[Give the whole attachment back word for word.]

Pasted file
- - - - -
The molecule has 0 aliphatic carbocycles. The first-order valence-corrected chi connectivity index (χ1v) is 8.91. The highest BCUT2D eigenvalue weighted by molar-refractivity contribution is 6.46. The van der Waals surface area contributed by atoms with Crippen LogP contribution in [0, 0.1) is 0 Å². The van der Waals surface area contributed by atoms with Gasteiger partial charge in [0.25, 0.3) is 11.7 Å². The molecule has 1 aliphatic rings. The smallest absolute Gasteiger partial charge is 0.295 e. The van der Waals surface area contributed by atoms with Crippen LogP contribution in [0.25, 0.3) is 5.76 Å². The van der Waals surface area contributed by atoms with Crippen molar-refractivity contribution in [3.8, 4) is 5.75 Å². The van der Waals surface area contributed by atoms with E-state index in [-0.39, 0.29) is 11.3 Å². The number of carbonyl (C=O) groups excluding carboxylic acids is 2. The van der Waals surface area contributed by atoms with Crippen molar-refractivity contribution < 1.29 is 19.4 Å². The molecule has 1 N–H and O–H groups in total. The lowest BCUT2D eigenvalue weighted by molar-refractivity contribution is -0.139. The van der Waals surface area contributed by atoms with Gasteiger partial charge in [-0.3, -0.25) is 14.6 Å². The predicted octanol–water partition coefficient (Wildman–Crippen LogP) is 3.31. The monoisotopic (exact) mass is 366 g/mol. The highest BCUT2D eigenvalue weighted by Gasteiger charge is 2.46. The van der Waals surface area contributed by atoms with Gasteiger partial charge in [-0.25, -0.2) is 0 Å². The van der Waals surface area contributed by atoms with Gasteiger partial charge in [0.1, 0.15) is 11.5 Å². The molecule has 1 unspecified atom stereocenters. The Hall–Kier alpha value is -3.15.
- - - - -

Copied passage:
The molecule has 0 aliphatic carbocycles. The first-order valence-corrected chi connectivity index (χ1v) is 8.91. The highest BCUT2D eigenvalue weighted by molar-refractivity contribution is 6.46. The van der Waals surface area contributed by atoms with Crippen LogP contribution in [0, 0.1) is 0 Å². The van der Waals surface area contributed by atoms with Gasteiger partial charge in [0.25, 0.3) is 11.7 Å². The molecule has 1 aliphatic rings. The smallest absolute Gasteiger partial charge is 0.295 e. The van der Waals surface area contributed by atoms with Crippen LogP contribution in [0.25, 0.3) is 5.76 Å². The van der Waals surface area contributed by atoms with Crippen molar-refractivity contribution in [3.8, 4) is 5.75 Å². The van der Waals surface area contributed by atoms with E-state index in [-0.39, 0.29) is 11.3 Å². The number of carbonyl (C=O) groups excluding carboxylic acids is 2. The van der Waals surface area contributed by atoms with Crippen molar-refractivity contribution < 1.29 is 19.4 Å². The molecule has 1 N–H and O–H groups in total. The lowest BCUT2D eigenvalue weighted by molar-refractivity contribution is -0.139. The van der Waals surface area contributed by atoms with Gasteiger partial charge in [-0.3, -0.25) is 14.6 Å². The predicted octanol–water partition coefficient (Wildman–Crippen LogP) is 3.31. The monoisotopic (exact) mass is 366 g/mol. The highest BCUT2D eigenvalue weighted by Gasteiger charge is 2.46. The van der Waals surface area contributed by atoms with Gasteiger partial charge in [-0.25, -0.2) is 0 Å². The van der Waals surface area contributed by atoms with Gasteiger partial charge in [0.1, 0.15) is 11.5 Å². The molecule has 1 unspecified atom stereocenters. The Hall–Kier alpha value is -3.15.